Now we have one more thing for which to blame Goldman Sachs. Their latest public relations problem — a very public denunciation of their culture by a departing mid-level investment banker — has given added impetus to supporters of the Volcker Rule, the part of the Dodd-Frank financial reform law intended to force banks out of "proprietary trading." (The activities which were denounced are not covered by the Volcker Rule, but this does not stop politicians from drawing spurious connections, taking advantage of Goldman’s terrible public image.) While I am a strong supporter of Dodd-Frank, this part of the law is fundamentally flawed and will do considerably more harm than good for the economy.
The core problem is the Volcker Rule purports to eliminate excessive investment risk at banks without measuring either the level of risk or the capacity of banks to handle it, which would tell us whether the risk was excessive. Instead, the rule focuses on the intent of the investment. This subjective and vague approach means the Volcker Rule will do a poor job of identifying or eliminating excessive investment risk, will be costly even when it correctly identifies risk, and will be even more costly when it discourages risk that is incorrectly treated as if it were excessive.
The Volcker Rule will raise the cost of credit to our suffering economy. Securities markets will be harmed by a substantial reduction in the liquidity currently provided by banks. This will force a widening of bid/ask spreads, equivalent to increasing commissions charged to investors, and will also make new issuances of securities more expensive. It will also raise costs and lower revenues for banks, pushing them to charge customers more in other ways.
As a result, companies wishing to invest in new plants or R&D or to hire additional workers will face a higher cost of funds. The decreased efficiency of markets will also spur investors to demand higher risk premiums, reducing the value of existing stocks, bonds, and other assets, potentially including housing.
The Volcker Rule has at least four core problems. First, there is the question of relevance. It is unclear why we should care very much about a bank's intent. It's the level of risk relative to the capacity to bear that risk which is of prime interest. The globally-agreed rules on bank capital requirements take a more intelligent approach, by explicitly measuring both investment risk and the adequacy of capital to absorb those risks. One can validly argue about the specifics, but it makes a lot more sense to fix any flaws in that approach than to act as if we have no ability to measure risk or capital.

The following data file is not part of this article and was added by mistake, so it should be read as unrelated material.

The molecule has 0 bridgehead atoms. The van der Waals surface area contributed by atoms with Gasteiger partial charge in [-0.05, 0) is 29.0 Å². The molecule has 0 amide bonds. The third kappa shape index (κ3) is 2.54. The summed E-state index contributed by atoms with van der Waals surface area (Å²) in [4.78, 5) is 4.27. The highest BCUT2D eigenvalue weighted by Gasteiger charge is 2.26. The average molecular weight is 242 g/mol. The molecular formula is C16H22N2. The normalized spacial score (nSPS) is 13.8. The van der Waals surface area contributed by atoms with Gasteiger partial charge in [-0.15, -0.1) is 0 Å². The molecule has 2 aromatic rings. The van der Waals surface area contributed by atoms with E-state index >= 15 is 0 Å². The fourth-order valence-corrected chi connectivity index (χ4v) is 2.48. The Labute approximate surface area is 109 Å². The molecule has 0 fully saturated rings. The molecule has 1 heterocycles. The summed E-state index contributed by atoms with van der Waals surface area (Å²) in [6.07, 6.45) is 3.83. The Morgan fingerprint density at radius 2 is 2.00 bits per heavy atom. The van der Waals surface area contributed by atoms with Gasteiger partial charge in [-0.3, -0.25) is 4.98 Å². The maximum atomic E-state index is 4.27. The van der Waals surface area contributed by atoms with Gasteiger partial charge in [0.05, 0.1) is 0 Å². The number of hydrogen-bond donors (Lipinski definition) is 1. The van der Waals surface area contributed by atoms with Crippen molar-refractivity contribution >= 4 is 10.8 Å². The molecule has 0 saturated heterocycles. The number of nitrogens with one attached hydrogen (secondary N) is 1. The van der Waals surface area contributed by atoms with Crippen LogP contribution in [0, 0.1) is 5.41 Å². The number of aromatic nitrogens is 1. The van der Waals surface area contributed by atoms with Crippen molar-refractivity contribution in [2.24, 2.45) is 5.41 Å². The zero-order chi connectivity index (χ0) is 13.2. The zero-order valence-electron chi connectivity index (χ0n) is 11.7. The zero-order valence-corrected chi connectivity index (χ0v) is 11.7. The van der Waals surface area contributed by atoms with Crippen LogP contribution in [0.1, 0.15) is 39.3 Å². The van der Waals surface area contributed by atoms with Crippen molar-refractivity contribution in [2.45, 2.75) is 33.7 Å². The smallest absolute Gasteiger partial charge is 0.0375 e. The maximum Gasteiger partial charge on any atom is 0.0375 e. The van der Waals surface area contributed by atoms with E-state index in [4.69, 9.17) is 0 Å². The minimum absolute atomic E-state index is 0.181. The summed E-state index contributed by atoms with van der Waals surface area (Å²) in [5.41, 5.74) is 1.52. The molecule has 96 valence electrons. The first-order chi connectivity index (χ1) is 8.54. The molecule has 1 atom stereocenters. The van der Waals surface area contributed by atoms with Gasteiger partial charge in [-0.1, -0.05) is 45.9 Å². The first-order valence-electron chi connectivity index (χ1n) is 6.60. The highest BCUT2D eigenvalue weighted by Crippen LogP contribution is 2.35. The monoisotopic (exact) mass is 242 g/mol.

Second, the concept of "proprietary investments" is a very subjective and arbitrary one. Many supporters of the rule seem to be particularly concerned about investments made by banks which are funded with depositor money and on which the shareholders collect any gain. However, that defines essentially any investment made by a bank, since depositor funds are basically interchangeable with all the other funds gathered by a bank and the shareholders always benefit from any gains on investments. I therefore surmise the underlying rationale for the rule must be to try to separate out activities that are integral to banking from those that are not. By focusing on investments alone, the Volcker Rule implicitly assumes that lending is good. In addition, some investment activities are recognized as integral to banking, while others are not.
This raises several concerns. First, I do not always agree with the arbitrary choices about what is integral and what is not. More importantly, it is often extremely hard to draw the line between acceptable and unacceptable activities. For instance, securities dealing requires the holding of securities to meet potential customer demand in a timely manner. At what point does the inventory shift from being an appropriate size to being at a level which indicates speculation of a type the Volcker Rule prohibits?
Perhaps more fundamentally, finance has evolved over the last few decades to the point where corporate borrowers switch easily between borrowing via loans and via securities. This means that securities activities are now integral to modern banking, just as lending has always been. Treating loans as good and securities transactions as suspect, which is implicit in the Volcker Rule, leads to bad policy.
Third, operationalizing the arbitrary and subjective distinctions created by the Volcker Rule forces regulators to peer into the hearts of bankers. The proposed rules are inevitably very complex, as regulators make an honest effort to obtain enough information to guess the intent behind investment actions. We are in danger of forcing regulators to micromanage the actions banks take in one of their core activities, the ownership and trading of securities. This raises costs and discourages legitimate activities.
Fourth, by focusing on intent, we are almost certain to miss large swathes of investments that are taken on for an acceptable purpose, but which carry excessive risk. Almost all of the "AAA" mortgage-backed and asset-backed securities on which banks lost money in the financial crisis would have passed the Volcker Rule tests easily.
We will survive the Volcker Rule, but it is an unnecessary, self-inflicted wound. Congress should repeal it. Failing that, Congress should clearly instruct regulators to stop only those activities that very clearly violate the Volcker Rule without halting activities where the intent of the transactions is unclear. Regulators should also be encouraged to implement the rule in the least burdensome manner possible. Nonetheless, the arbitrariness of this rule and the ambiguity of definitions necessarily produces excessive complexity.